870181One of the most important factors in determining whether a defendant will receive the death penalty is the quality of the representation he or she is provided. Almost all defendants in capital cases cannot afford their own attorneys. In many cases, the appointed attorneys are overworked, underpaid, or lacking the trial experience required for death penalty cases. It is essential that the attorney be experienced in capital cases, be adequately compensated, and have access to the resources needed to fulfill his or her obligations to the client and the court.

Studying 461 capital cases, The Dallas Morning News found that approximately one in four condemned inmates has been represented at trial or on appeal by court-appointed attorneys who have been disciplined for professional misconduct at some point in their careers. (“Quality Of Justice” Dallas Morning News, September 10, 2000).

In Washington state, it was found that one-fifth of the 84 people who have faced execution in the past 20 years were represented by lawyers who had been, or were later, disbarred, suspended or arrested. (Overall, the state’s disbarment rate for attorneys is less than 1%.) (Seattle Post-Intelligencer, Aug. 6-8, 2001).

The National Law Journal, after a study of death penalty representation in the South, concluded that capital trials are “more like a random flip of the coin than a delicate balancing of scales,” because the defense attorney is “too often . . . ill-trained, unprepared [and] grossly underpaid.” (M. Coyle, et al., Fatal Defense: Trial and Error in the Nation’s Death Belt, Nat’l. L.J., June 11, 1990). States vary enormously in the quality of representation they provide to indigent defendants.

Information on Missouri Representation:

  • Missouri does not guarantee every defendant the appointment of two capital attorneys, a mitigation specialist, and an investigator at every stage of the proceedings. Furthermore, defendants charged with first-degree murder do not receive the benefit of Capital Division representation until after the prosecutor files notice of aggravating circumstances, which can be as late as twenty-five days before trial.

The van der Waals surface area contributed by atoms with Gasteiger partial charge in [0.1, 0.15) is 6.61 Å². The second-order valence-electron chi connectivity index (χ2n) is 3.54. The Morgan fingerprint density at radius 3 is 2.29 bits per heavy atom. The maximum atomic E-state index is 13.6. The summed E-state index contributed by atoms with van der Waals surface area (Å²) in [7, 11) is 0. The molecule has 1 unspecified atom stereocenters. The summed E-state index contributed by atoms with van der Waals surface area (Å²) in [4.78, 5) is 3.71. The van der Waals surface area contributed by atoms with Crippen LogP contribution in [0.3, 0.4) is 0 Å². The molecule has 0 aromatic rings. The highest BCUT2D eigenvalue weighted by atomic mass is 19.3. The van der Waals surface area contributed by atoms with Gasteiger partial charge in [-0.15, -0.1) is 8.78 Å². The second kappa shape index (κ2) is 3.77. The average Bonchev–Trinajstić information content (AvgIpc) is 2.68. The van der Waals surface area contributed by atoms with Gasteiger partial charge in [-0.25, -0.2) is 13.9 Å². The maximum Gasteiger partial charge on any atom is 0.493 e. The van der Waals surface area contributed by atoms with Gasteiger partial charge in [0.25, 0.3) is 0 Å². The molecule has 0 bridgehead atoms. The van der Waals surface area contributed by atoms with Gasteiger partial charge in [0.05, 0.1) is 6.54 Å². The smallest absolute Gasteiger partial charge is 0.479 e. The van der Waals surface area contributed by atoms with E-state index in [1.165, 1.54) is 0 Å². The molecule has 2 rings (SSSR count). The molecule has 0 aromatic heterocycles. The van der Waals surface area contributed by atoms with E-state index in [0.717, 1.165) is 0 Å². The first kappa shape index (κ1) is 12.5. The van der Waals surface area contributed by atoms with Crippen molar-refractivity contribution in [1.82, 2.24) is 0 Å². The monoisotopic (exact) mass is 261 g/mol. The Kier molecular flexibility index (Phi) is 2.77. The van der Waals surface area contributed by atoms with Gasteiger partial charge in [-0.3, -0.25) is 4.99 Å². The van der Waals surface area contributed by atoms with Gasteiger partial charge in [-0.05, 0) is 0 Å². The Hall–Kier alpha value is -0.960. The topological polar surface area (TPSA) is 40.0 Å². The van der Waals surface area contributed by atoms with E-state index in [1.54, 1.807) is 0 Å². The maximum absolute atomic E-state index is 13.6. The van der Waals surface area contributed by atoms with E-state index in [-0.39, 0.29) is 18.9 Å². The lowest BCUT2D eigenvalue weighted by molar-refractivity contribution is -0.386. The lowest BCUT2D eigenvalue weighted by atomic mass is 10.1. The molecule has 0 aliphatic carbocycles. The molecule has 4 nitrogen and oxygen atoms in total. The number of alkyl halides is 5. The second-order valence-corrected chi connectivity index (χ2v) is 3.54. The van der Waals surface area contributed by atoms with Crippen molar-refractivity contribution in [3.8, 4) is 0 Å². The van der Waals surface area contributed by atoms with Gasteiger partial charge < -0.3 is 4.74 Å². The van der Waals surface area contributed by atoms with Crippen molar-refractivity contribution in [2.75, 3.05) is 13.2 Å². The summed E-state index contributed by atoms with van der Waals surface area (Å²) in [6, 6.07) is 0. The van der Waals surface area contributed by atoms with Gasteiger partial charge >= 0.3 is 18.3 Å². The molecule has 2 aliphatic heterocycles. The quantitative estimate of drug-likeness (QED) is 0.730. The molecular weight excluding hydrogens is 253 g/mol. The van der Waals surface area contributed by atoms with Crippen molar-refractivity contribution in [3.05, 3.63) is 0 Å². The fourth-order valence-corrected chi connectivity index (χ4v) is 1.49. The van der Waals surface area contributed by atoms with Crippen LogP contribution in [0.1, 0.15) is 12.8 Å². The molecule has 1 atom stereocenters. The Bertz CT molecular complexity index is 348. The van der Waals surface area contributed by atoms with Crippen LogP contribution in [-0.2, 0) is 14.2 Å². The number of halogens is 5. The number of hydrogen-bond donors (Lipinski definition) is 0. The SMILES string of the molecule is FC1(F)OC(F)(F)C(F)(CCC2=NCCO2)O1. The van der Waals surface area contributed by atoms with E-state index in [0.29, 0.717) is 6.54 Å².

• While Missouri imposes some qualification requirements for counsel undertaking capital post-conviction representation, there are no laws or policies governing the qualifications, training, and experience requirements for attorneys representing capital defendants at trial or on direct appeal. Capital-qualified counsel are especially important at trial and on direct appeal, the only two stages of capital litigation during which a defendant has a constitutional right to representation. Moreover, well-trained counsel at these stages reduce the need to remedy trial errors during state post-conviction and federal habeas proceedings, thereby preserving judicial resources and reducing the number of wrongful convictions and sentences.
  • According to a 2009 report, due to budget constraints MSPD (Missouri State Public Defender) has not offered a training program specific to death penalty cases since 2006 and has limited the number of capital attorneys permitted to attend national training seminars. In addition, MSPD no longer provides funding for the training of contract attorneys who handle capital cases.
  • Missouri does not fully compensate indigent capital counsel at a rate commensurate with the provision of high-quality legal representation or comparable to the salary scales in Missouri prosecutor offices. Furthermore, contrary to the ABA Guidelines, which call for appointed counsel to be fully compensated for actual time worked, it is MSPD policy to negotiate with contract counsel to determine a modified flat-fee rate, which is typically $15,000. However, given MSPD’s current financial constraints, it is possible that it will compensate contract attorneys at a lower flat-fee rate in the future.

For further information see: